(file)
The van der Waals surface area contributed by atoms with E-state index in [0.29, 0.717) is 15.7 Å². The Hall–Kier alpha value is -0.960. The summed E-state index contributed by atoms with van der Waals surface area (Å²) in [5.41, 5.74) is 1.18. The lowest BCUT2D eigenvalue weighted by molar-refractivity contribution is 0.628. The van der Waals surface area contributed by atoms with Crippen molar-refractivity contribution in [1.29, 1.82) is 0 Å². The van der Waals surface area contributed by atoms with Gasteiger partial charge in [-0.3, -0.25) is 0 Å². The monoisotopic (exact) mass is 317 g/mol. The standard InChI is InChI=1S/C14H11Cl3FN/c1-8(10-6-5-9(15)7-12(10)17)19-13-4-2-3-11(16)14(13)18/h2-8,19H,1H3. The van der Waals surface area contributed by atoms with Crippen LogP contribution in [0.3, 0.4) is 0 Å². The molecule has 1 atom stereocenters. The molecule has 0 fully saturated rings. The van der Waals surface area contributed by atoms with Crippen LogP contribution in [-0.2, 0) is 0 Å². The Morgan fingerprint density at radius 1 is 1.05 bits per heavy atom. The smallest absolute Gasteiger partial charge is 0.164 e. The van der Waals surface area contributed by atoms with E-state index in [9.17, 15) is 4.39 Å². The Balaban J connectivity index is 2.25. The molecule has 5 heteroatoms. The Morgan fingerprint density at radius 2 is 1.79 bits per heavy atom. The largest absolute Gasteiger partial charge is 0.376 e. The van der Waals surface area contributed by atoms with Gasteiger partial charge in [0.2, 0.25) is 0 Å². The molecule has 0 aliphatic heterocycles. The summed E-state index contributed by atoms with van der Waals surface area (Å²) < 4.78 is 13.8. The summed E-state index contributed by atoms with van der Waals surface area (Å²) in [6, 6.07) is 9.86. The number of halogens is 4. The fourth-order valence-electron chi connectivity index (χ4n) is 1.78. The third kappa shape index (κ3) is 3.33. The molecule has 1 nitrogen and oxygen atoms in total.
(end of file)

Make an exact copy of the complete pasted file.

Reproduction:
The van der Waals surface area contributed by atoms with E-state index in [0.29, 0.717) is 15.7 Å². The Hall–Kier alpha value is -0.960. The summed E-state index contributed by atoms with van der Waals surface area (Å²) in [5.41, 5.74) is 1.18. The lowest BCUT2D eigenvalue weighted by molar-refractivity contribution is 0.628. The van der Waals surface area contributed by atoms with Crippen molar-refractivity contribution in [1.29, 1.82) is 0 Å². The van der Waals surface area contributed by atoms with Gasteiger partial charge in [-0.3, -0.25) is 0 Å². The monoisotopic (exact) mass is 317 g/mol. The standard InChI is InChI=1S/C14H11Cl3FN/c1-8(10-6-5-9(15)7-12(10)17)19-13-4-2-3-11(16)14(13)18/h2-8,19H,1H3. The van der Waals surface area contributed by atoms with Crippen LogP contribution in [0.3, 0.4) is 0 Å². The molecule has 1 atom stereocenters. The molecule has 0 fully saturated rings. The van der Waals surface area contributed by atoms with Crippen LogP contribution in [-0.2, 0) is 0 Å². The Morgan fingerprint density at radius 1 is 1.05 bits per heavy atom. The smallest absolute Gasteiger partial charge is 0.164 e. The van der Waals surface area contributed by atoms with E-state index in [9.17, 15) is 4.39 Å². The Balaban J connectivity index is 2.25. The molecule has 5 heteroatoms. The Morgan fingerprint density at radius 2 is 1.79 bits per heavy atom. The largest absolute Gasteiger partial charge is 0.376 e. The van der Waals surface area contributed by atoms with Gasteiger partial charge in [0.2, 0.25) is 0 Å². The molecule has 0 aliphatic heterocycles. The summed E-state index contributed by atoms with van der Waals surface area (Å²) < 4.78 is 13.8. The summed E-state index contributed by atoms with van der Waals surface area (Å²) in [6, 6.07) is 9.86. The number of halogens is 4. The fourth-order valence-electron chi connectivity index (χ4n) is 1.78. The third kappa shape index (κ3) is 3.33. The molecule has 1 nitrogen and oxygen atoms in total.